Equivariant machine learning for vegetation dynamics
Prof Soledad Villar
Predicting vegetation dynamics is a fundamental problem in ecology, especially in the context of climate change. In this project we aim to learn the equations that rule the vegetation dynamics from data with machine learning.
The input features to the learning problem include observables such as rainfall, vegetation density, waterabsorbed into the soil, etc. Each of these observables have precise units (liters per day per square meter, grams per square meter, and liters per square meter, respectively for the examples above); therefore the learning should be units-equivariant. This means that if – for instance – we do a transformation where all the input features with units of meters are rescaled to inches, the predictions should transform accordingly. This symmetry is known as unit equivariance and it corresponds to group equivariance by an action by the (non-compact) group of scalings (see Section 3 of ).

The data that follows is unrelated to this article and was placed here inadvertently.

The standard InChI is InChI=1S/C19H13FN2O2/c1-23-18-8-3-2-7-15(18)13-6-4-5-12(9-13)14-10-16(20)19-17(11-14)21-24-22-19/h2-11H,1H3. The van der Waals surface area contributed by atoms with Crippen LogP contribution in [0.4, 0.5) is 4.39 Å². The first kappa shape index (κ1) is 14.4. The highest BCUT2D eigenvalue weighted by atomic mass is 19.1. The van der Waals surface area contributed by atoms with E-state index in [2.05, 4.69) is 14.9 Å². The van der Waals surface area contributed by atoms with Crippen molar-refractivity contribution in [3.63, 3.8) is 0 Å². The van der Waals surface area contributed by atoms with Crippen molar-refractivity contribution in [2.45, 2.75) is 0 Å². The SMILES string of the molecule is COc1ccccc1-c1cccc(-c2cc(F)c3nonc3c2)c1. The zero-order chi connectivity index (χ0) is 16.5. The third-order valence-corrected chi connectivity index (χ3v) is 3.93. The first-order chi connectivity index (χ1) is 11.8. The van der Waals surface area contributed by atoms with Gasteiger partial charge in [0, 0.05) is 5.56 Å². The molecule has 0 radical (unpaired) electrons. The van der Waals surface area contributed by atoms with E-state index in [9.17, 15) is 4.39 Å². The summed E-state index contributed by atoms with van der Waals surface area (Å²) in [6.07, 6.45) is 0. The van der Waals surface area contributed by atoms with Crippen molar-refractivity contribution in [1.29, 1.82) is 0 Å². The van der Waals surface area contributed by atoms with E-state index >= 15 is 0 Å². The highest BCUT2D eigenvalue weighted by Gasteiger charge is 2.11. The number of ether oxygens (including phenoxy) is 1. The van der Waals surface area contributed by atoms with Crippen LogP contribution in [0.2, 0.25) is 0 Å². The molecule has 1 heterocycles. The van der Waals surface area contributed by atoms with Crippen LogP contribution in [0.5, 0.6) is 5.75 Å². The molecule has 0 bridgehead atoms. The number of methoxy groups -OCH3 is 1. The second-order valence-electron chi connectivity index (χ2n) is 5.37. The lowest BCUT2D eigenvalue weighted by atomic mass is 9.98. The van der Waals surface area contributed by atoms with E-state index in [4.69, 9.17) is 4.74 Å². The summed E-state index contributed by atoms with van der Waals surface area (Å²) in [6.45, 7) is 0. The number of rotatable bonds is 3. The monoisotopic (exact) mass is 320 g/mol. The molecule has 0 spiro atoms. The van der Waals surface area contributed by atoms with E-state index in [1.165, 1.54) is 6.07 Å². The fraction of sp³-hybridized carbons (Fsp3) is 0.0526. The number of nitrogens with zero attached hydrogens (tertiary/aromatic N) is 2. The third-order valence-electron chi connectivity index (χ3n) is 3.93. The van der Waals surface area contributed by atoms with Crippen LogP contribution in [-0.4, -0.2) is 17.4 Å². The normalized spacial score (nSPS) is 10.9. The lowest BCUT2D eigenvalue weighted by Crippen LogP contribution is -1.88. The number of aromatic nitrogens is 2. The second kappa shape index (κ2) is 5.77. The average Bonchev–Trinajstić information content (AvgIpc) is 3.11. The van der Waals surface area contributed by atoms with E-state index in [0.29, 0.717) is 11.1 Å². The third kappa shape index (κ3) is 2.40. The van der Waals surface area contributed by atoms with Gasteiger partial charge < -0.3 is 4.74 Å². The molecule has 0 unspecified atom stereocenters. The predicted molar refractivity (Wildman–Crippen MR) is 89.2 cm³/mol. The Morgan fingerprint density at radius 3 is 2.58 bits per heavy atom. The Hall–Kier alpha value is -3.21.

A few methods, based on classical dimensional analysis, have been recently proposed to model units-equivariant machine learning problems (see [3, 1]). In this project we propose to combine these ideas with symbolic regression and PDE integrators to learn the equations that produce the dynamics from data. For more information about the prediction problem and how the data is generated refer to Section 7 of  or contact Prof. Villar at firstname.lastname@example.org.
 Joseph Bakarji, Jared Callaham, Steven L Brunton, and J Nathan Kutz. Dimensionally consistent learning with buckingham Pi.arXiv:2202.04643, 2022.
 Max Rietkerk, Maarten C Boerlijst, Frank van Langevelde, Reinier HilleRisLambers, Johan van de Kop-pel, Lalit Kumar, Herbert HT Prins, and Andr ́e M de Roos. Self-organization of vegetation in aridecosystems. The American Naturalist, 160(4):524–530, 2002.
 Soledad Villar, Weichi Yao, David W Hogg, Ben Blum-Smith, and Bianca Dumitrascu. Dimensionless machine learning: Imposing exact units equivariance. arXiv preprint arXiv:2204.00887, 2022.